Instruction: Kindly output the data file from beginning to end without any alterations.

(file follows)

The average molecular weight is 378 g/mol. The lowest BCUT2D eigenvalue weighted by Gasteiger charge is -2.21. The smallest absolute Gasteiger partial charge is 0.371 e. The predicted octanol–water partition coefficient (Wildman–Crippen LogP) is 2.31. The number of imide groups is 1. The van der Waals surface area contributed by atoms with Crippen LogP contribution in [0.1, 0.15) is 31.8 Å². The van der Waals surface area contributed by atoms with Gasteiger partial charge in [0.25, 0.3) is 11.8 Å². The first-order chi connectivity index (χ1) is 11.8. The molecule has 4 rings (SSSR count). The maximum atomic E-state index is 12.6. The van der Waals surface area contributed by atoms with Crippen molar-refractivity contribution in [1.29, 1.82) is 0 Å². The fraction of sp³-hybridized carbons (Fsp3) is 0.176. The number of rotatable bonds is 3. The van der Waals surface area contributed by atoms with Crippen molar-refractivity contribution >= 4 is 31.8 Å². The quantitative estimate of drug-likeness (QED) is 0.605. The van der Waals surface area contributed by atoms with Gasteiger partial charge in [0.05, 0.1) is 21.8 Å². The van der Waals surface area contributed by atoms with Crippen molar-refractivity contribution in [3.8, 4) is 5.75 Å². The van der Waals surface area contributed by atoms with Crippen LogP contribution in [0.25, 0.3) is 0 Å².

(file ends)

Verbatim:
The average molecular weight is 378 g/mol. The lowest BCUT2D eigenvalue weighted by Gasteiger charge is -2.21. The smallest absolute Gasteiger partial charge is 0.371 e. The predicted octanol–water partition coefficient (Wildman–Crippen LogP) is 2.31. The number of imide groups is 1. The van der Waals surface area contributed by atoms with Crippen LogP contribution in [0.1, 0.15) is 31.8 Å². The van der Waals surface area contributed by atoms with Gasteiger partial charge in [0.25, 0.3) is 11.8 Å². The first-order chi connectivity index (χ1) is 11.8. The molecule has 4 rings (SSSR count). The maximum atomic E-state index is 12.6. The van der Waals surface area contributed by atoms with Crippen molar-refractivity contribution in [1.29, 1.82) is 0 Å². The fraction of sp³-hybridized carbons (Fsp3) is 0.176. The number of rotatable bonds is 3. The van der Waals surface area contributed by atoms with Crippen molar-refractivity contribution >= 4 is 31.8 Å². The quantitative estimate of drug-likeness (QED) is 0.605. The van der Waals surface area contributed by atoms with Gasteiger partial charge in [0.05, 0.1) is 21.8 Å². The van der Waals surface area contributed by atoms with Crippen molar-refractivity contribution in [3.8, 4) is 5.75 Å². The van der Waals surface area contributed by atoms with Crippen LogP contribution in [0.25, 0.3) is 0 Å².